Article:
Lincoln Journal Star from Lincoln, Nebraska on November 24, 1972 · Page 1
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Lincoln Journal Star from Lincoln, Nebraska · Page 1

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Lincoln, Nebraska
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Friday, November 24, 1972
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Page 1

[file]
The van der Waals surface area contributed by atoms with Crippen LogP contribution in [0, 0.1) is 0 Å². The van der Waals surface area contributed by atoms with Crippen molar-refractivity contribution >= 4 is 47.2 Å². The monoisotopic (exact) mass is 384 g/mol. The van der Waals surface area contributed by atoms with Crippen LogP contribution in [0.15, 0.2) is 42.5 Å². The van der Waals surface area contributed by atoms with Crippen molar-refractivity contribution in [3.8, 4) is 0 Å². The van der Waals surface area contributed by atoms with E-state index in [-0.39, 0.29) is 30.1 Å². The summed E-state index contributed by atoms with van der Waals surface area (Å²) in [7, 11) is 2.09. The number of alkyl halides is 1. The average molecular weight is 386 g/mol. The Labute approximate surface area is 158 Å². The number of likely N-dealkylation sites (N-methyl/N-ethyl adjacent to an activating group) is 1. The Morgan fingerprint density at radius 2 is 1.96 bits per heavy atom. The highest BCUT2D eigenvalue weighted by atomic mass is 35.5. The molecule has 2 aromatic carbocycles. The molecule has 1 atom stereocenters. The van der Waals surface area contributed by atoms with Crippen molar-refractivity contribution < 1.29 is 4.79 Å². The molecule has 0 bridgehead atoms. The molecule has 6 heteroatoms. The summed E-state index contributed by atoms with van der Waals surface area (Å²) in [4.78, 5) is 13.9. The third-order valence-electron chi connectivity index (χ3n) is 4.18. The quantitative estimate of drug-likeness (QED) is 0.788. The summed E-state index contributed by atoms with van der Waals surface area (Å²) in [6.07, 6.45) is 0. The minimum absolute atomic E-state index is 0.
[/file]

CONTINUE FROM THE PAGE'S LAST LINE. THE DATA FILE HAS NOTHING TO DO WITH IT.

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WraUur IÌRIGIIT National Wealhtr Strvic# Ferocailt for Lincoln Arta Tonight; Cloudy, cool, .30% rain chance Saturday; Cloudy, cool, 40% rain chance Past 24 hours; High .39% Low 24* Next 24 hours; High 4,3% Low 3,3* Full Weather on Page 30 ( hill I r 4 *aMiir 4 \s 4 Sections—3S Pages !0«h Yaar No 282 and Nebraska Slate Journal Lincoln, ^«.el)., Friday, Nov. 21. U)T2 SubKri|9Neii erieaa on t>ago i Market Final lOc' Memb(n% ot .Nebraskaland Trt'asurt' Hunter.^ have fun pursuing Iheir hobby, but find more freaki .h loot than money. Story on Page 17 Secret Rendezvous Fogs Peace Puzzle C O Í ^ Another Meeting Planned Saturday Compiled From News Wires Paris — Presidential adviser Henry Kissinger conferred for about one hour Friday with flanoi's chief peace negotiator. Communist Vietnamese sources said the meeting was not scheduled but that it came at Kissinger’s request. The sources gave no details of the meeting. Karlier, both sides had said no meeting was scheduled Friday. It would have been the first hiatus in this latest round of negotiations, which began Monday in an effort to find an acceptable peace formula. Kissinger and Hanoi's !,e Due Tho will hold another meeting Saturday in Paris, the W'hite House announced Fridav. President Nixon's pres's secrcdary, Ronald Ziegler, said the usual procedure for announcing times for the meetings in advance was not followed for Friday's one*hour Kissinger- Tho ses.sion because they did not want it to fx’ publicized. Kissinger, who has been meeting with Tho daily since Monday, called on French Foreign Minister Maurice Schumann Friday. Ziegler said. The purpose was “to thank the French government for the courtesies it has extended and to give him an update on the talks," Ziegler said. Newsmen who trailed Kissinger said tho meeting with Tho Friday took place in a villa owned by the North Vietnamese delegation and located two blocks from its mission in suburban i'hoisy l.e Roi The newsmen said Ki'.singer slipptxl out of the rear exit of the F.S. emba.ssy residence in Pans, went to the villa and stayed about one hour. Keeping Secret Harder As the negotiators left, a television network correspondent remarked to Kissinger: “It's getting harder and harder to find a place for a secret rendezvous, isn’t it. Dr Kissinger’” Ki.ssinger. he said. rep!ed; “It eertainlv is ’’ Farlicr Friday, a Viet Fong s}K)kesman said the continued support of South Vietman’s President Nguyen Van Thieu by the U.S. is blocking a peace settlement. “We wonder if the United States really wants peace, since it keeps supp<irting Thieu, the Viet Cong s(K»kesman said. “Thieu is opposed to peace. There has Ijeen no change in our demands that Thieu must go," Kissinger and the Hanoi envoys conferrrri Thursday for more than six hours, the most protacted sessmn .so far. South Vietman’s National S(wurity Council met in Saigon with Thieu Friday for the second straight day to discuss the status of the talks, Vietnamese sources said Thieu has also called in a number ot ranking military and government officials for consultations after receiving reports from a trio of diplomats he sent to Paris to observe the current round cf negotiation. Official sources cautioned against speculating what the new round of Saigon meetings mean and said South Vietnam has not modified its opposition to several points of the draft peace agreement now being discussed in Paris. Unhappy over re^wrts he's received from the U.S. in the past, Thieu sent his ambassadors to Washington and lx)ndon and Nguyen I'hu Due, his special adviser on foreign affairs, to monitor the talks and to bt' briefed after each session by Kissinger. The three have then reported back to Thieu, a procedure being followed for the first time in the four-year history of the negotiations. French Comments The French Communist paper L’humamte noted sourly the secret talks are running longer than the "not more than three or four days" estimated as needed by Kissinger in his Oct. 27 news conference. L’hurnanite’s headline called it "Nixon’s Dangerous Game,” saying “he reopens the essential points of the accord." The Communist paper referred to South Vietnamese insistence that the agreement specify the withdrawal of Hanoi’s forces from South Vietnam, Cambodia and Laos. Laotion premier Prince Souvanna Phouma in an interview published Friday by the Paris paper i^e Figaro said in Vientiane that extending a Vietnam cea.se-fire to Laos "is going to be discussed in Paris between Mr. Kissinger and .VI. Le Due Tho." Due, who is Kissinger’s counterpart in the Saigon government, reportedly went to Paris to restate Thieu's opposition to sections of the draft agreement. Meanwhile American sources confirmed F'riday that Thieu has asked President Nixon to meet with Due, who is tentatively scheduled to go to Washington from Paris. If the meeting comers off, sources said. Due will present Saigon’s discontent with the draft agreement directly to .Nixon. Other sources said Friday Thieu now wants to meet with Nixon himself. A spokesman for the presidential palace said she could not confirm or deny the report while the U.S. Embassy declined to comment, restating its policy not to discuss matters relating to the negotiatons. Ziegler told reporters that Nixon had "no meeting planned at least at this time" with Thieu. Ziegler declined comment on Saigon reports that the talks had bogged down and refused to say whether Kissinger was encountering unexpected difficulties in finalizing the nine-point cease-fire agreement announced last month. He noted only that Kissinger said when he left for Paris, he was under instructions "to stay a« long as it is useful." Plioiies Canceled lo Protest Rale . . . And A iva y They Go ... Pescara, Italy (UPI) — Pes- chara bar and restaurant owners, irate over inflated telephone bills, said Wednesday they would rather do witlvoui phones than pay the high rates. A spokesman for the owners said the telephone company kept billing them for more calls than they made and refused to correct its error. The spokesman said all bars and restaurants canceled their telephone contracts in protest, test. Wijis Only $4.77 Choose yours from our large selection. House of Wigs, 12th and “N”.—Adv. STAPF COLORPHOTOS BY WEB RAY Although operating out of the wishbone formation, Oklahoma took to the air lines Thursday, completing 10 passes for 186 yards. Oil’s split end John Carroll (10) makes a catch before being stopped by Zaven Yaralian (left). The result was a 17-14 win for the Sooners and an unhappy Boh Devaney who had hoped to make his final home appearance a happy one. liii8ker-SooiM*r on 2.3. Fkiiires on 27 Devaney’s 100 Victories Not Forgotten By DEAN TERRILL The game itself was just another game of the year which happened to be played on Thanksgiving Thursday. But for a record 76,587 fans who jammed Memorial Stadium and for millions who watched on television, the real impact was the passing of an era. Bob Devaney walked off his home field for the last time as coach of the Cornhuskers. It was an incredibly lonely walk. With a 17-14 Oklahoma victory on the scoreboard, he sauntered toward the locker room like anything but "the nation’s winningest football coach.” Moments before, that oft-repeated tribute had set off a farewell chorus of "Auld l^ng Syne” by the N.U. band. Desperation Drive But with 54 seconds on the clock, Devaney hadn’t even had time to tip his Big Red cap. He was much im busy mar.shalling force.s for a final desperation drive. The fans were also intent on that la.st chamt. so what might have been countrywide ovation was rediited to a mere muffled cheer. There had been Continued; Pace 17, Col. I Israeli Troops Clash With Guerrillas Inside Lehaiioii Compiled From News Wires Tel Aviv — The Israeli military command reported a clash with Palestinian guerrillas inside Lebanon Friday, but refused to confirm Lebanese reports of an assault by helicopter-borne commando forces. Military spokesmen said only that an Israeli unit patrolling inside Lebanon clashed with a band of Palestinian guerrillas Thursday night and early Fri day near the cease-fire lin.* where air and tank battles with Syria raged three days ago. iieports from Lebanon and Israeli troops landed i r. helicopters, blew up houses and burned tents at a guerrilla base at Khreibeh on the foothills of Mt. Hermon, and withdrew two hours later. It was the first reported clash inside Lebanon between Israelis and guerrillas since mid-September. Arate newsmen in the region said the Israeli force concentrated its attacK on a guerrilla base. Officials spokesmen in Tel Aviv kept silent on the Lebanese account, but one informed military source denied that any houses had been blown up. Israeli forces in the past have destroyed houses used as guerrilla camps inside Leba-non. "One Israeli soldier was wounded and a number of terrorists were hit,” a spokesman said. In Beirut, the Lebanese army command issued a statement saying that a n Rogers W ants Pearekee|)iiig Force Plans Final Before Cease-fire Sijnned Israeli patrol had infiltrated into an area east of the Hasbani River and clashed with Palestinian guerrillas. "Our forces opened fire aiiii the attacking force pulled out before dawn in a helicopter that flew for this purpose," the Lebanese statement said. The Palestinian news agency WAFA said the attacked base belonged to the Popular Front- General Command, a group that has repudiated an agreement the guerrillas reached with the Lebanese government to suspend operations after a massive Israeli incursion in September. This group, which splintered from the marxist Popular Front for the Liberation oi Palestine, is not represented in the Palestine Liberation Organization, the umbrella body of the 10 major guerrilla organizations. T h e guerrillas reportedly were involved in a skirmish with the Leb.aiese M’m> in the same urea Thursday. One guerrilla was killed and thice others were disarmed and arrested. Image lietterY Darlmcuth, Pmgland (UPli -Ernie .Marshall has changed the name of its new restaurant from Ernie’s Eatery to the Epicurean alter the Dartmouth Muneipal Council said the former was not "in keeping with city’s image.” Hollywood (UPI) — Eight men, all over 60 years old, set off Wednesday to rim the 300 miles, to Las Vegas in the "Life Begins at 60 Super Marathon.” It w'as the third annual running of the marathon, brainchild of Bill Selvin, 62, of Orange, Calif, a teacher and coach, to demonstrate his theory that men can remain fit despite advanced age and even improve their physical condition. xMiller’s Toyville "Pocket Pets”, 1.19 to 3.39. Hand made Austrian stuffed toys.. 4th floor downtown, lower level Catewa''. Miller & Paine.—Adv. Washington i U P I i — Secretary of State William Rogers is hopeful of completing plans for a 5.0u0- member international peacekeeping force in Vietnam before a cease-fire agreement is signed, according to State Dept, sources. Some officials, however, cautioned Thursday that the supervisory troops may not be in place before the fighting actually comes to a halt. The administration’s concern over completion of t h e supervisory force framework was prompted, officials said, by the numerous violations reported in the Middle East when the cease-fire there went into effect two years ago. The violations during the first days were blamed on inadequate supervision. Peimev’.s Open roiiile . . . and Sat. til 9-A '* Rogers, according to officials. believes the supervisory force in Vietnam can be consolidated before the cease-fire comes. But one ot- ficial, asked if the force could actually be in operation simultaneously with the cease­ fire, said, "I would have some reservations about that” Canada, Indonesia, Hungary and Poland, have agreed in principle to participate in the supervisory force. Each nation would supply 1,000 troops and 250 officers to police the cease­ fire. There had been some concern in the cases of Canada and Indonesia that criticism from North Vietnam might cause the countries t o withdraw from the arrangement. Henry Kissinger, President Nixon’s foreign affairs advisor. Ipft the P:>ris | earlier this week to meet with President Suharto of Indonesia in Brussels. Rogers met with Canada’s external affairs minister, .Mitchell Sharp, in New York on Monday. The State Dept, said both countries had "legitimate questions" which had to be answered before they would give their final support. Charles Bray, a State Dept, spokesman, said: ‘ ‘ T h e governments which are considering participating and are looking at the merits and demerits have the right to get a complete set of ground ruies as available.” BE SURE TO READ Blooilhath (Domini*? In Ireland — The militant Ulster Vanguard movement has warned Great Britain it wants independence — or a "bloodbath" might follow The lnsiim : Story Editorial — The central question about 0 St., as The Journal sees it. is not whether to turn it into a mall but whether the pedestrian or King Car will bt‘ supreme in For Men Only! At Richman Gordman’s "Lookin”, 10 to 11 p.m. Friday night. Live models showing the latest in SDortswear and lingerie. Live n..--' 1' • R. Vm ■ A V. the downtown businessdis- 1 i>fi* % trict. ., ........... ^^S^t)E YOl l.L ALSd IhM) .Ann Landers20 Line. News 6,13.17 Sport News . 25-28 Births 24 Living Today 18 Stocks ............ : îo Comics ............. 36 Markets . 24 Television24 Crossword 36 Metro-Area 9,10,23 Theater ....... 29 Daily Record ...24 Movies . 29 Things To Do 29 Deaths ............. 24 National News 2,3.8 Want .\ds . 31-.35 ENtitorial ........... 4 Neb, News 15,17,22 Weather .30 Emergency Nos. 29 Radio 24 Women's News 18-20 Hor<’se<'!)o X 29 ■M Regional 17.21.22 World Nows 3.5.8